At Large

New Team in Poland

An economically freer Poland is now less likely to be an unhesitating tool of Washington.

By 11.2.07

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There's a new dominant party in Poland that is not automatically going to approve the much argued-about American anti-missile base in that country. It would appear that the future of the U.S. basing to protect Europe from a possible Iranian missile attack shifts from Putin's propagandistic objections to the new reality of Poland's elected government.

It was a victory for old time political debating when the televised contest between Poland's dogmatic and vindictive prime minister, Jaroslaw Kaczynski, squared off against the steadfastly centrist liberal Donald Tusk, head of the opposition party, Civic Platform. To everyone's surprise the normally reticent Mr. Tusk reportedly blew away his usually domineering opponent.

The clear television victory carried on to the general election. Led by huge numbers of younger voters who detested the bumptious Kaczynski twins who have held the offices of prime minister and president, the Polish electorate turned out in droves to vote against the continuation of the domination of the quixotically led Law and Justice Party of the two brothers.

Most surprising was the shift in the conservative middle class of Polish cities from the L&J Party to the CP. So shocked and disappointed in the personal rebuff to his family was President Lech Kaczynski that he withheld the traditional congratulations that is expected from the head of state to the new head of government.

If Tusk and his Civic Platform can arrange an effective coalition, Poland will be moved to a more cooperative and diplomatically balanced relation with their European Union partners. At the same time, however, Warsaw's new leadership is expected to be more questioning of Washington's plans to base a ten anti-missile battery in Poland.

Along with a platform that included withdrawing Polish forces from Iraq, Tusk has indicated that the only way he and his party could approve the American basing scheme would be after far more serious controls and advantages given to his country. This new tough stance, however, hasn't seemed yet to bother the White House.

The definition of "liberal" in the character of Civic Platform and Donald Tusk clearly carries classical liberal connotations and not left-leaning government ownership of business and industry with which the term is usually associated. The party's stated desire is to pursue energetically a privatization policy of over 1,000 state industries, something in which the supposedly more right wing Law and Justice Party was quite uninterested. For this reason Tusk has received strong support from business that is looking forward to a swift growth of the Warsaw Stock Exchange.

If they are to be taken at their word, Civic Platform wants to take serious steps in reforming taxation by introducing a flat tax of 15%, corporate and personal. At the same time they have urged the adoption within five years of the euro as the national currency. All in all the impression being given by Donald Tusk and his senior advisors is that they intend to act as a catalyst for private business development and investment. But here they have a problem.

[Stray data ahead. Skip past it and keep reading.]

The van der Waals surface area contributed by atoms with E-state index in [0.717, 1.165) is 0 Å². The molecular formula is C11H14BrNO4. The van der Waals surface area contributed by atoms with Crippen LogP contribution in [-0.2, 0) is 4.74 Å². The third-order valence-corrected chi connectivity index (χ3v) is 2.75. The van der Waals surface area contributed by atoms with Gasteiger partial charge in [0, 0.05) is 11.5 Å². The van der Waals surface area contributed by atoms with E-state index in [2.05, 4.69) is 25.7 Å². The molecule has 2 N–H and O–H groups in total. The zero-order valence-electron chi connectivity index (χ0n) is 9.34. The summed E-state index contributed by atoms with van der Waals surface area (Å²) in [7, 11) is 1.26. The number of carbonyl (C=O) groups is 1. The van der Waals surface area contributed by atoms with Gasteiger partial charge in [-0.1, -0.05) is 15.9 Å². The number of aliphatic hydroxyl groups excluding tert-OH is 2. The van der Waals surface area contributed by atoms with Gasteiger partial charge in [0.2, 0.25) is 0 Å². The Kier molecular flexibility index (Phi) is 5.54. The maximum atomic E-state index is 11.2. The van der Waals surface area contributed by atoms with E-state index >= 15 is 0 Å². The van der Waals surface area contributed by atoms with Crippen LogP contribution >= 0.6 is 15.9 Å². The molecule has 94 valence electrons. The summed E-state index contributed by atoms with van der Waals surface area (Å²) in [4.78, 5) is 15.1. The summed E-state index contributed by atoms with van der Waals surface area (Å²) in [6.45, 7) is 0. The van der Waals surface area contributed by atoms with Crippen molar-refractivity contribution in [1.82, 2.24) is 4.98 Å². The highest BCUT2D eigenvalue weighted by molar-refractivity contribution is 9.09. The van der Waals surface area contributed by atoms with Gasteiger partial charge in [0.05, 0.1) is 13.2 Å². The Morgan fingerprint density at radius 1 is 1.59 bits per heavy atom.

Civic Platform with 209 seats in parliament is still short of the 231 necessary for a clear majority in the 460-member body. Negotiations are underway with the Peasants Party and its pivotal 31 seats to join in the coalition. This is going to be a difficult task because the normally leftist PP will drive a hard bargain when it comes to cutting federal subsidies and other state-supported instruments.

Under the new national leadership there can be expected little change in Warsaw's attitude toward Moscow. Unless there is a dramatic shift by Putin, being held hostage by Russia's energy supply dominance will result only in Tusk's leadership remaining firmly in an unbending attitude.

Donald Tusk's good English language skills and non-confrontational personal manner will be a pleasant change from the limited ability, or indeed willingness, to communicate which has marked the Kaczynski twins political style with the EU. This should be greeted with applause by the Germans who believed, perhaps rightly, that they have been ill treated by the brothers who appeared committed to reliving Germany's World War II crushing occupation of Poland.

The assertiveness of which the Kaczynskis have made such political capital will not be necessarily absent from the new government, according to most European commentators. Nonetheless, Civic Platform as a party is quite divided on many issues. In addition to needing votes outside of its own party members to pass legislation, PM Tusk may be expected to have difficulty keeping his own members in line.

The bottom line for Washington will be that Poland will continue to be a loyal member of the European community of nations while remaining characteristically committed to its own full sovereignty. In the same manner Warsaw's pro-American instincts and tradition will be tempered by its own self-interest. Poles never have enjoyed being anyone's vassal, nor even being perceived as such. Certainly they will not begin now.

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About the Author
George H. Wittman writes a weekly column on international affairs for The American Spectator online. He was the founding chairman of the National Institute for Public Policy.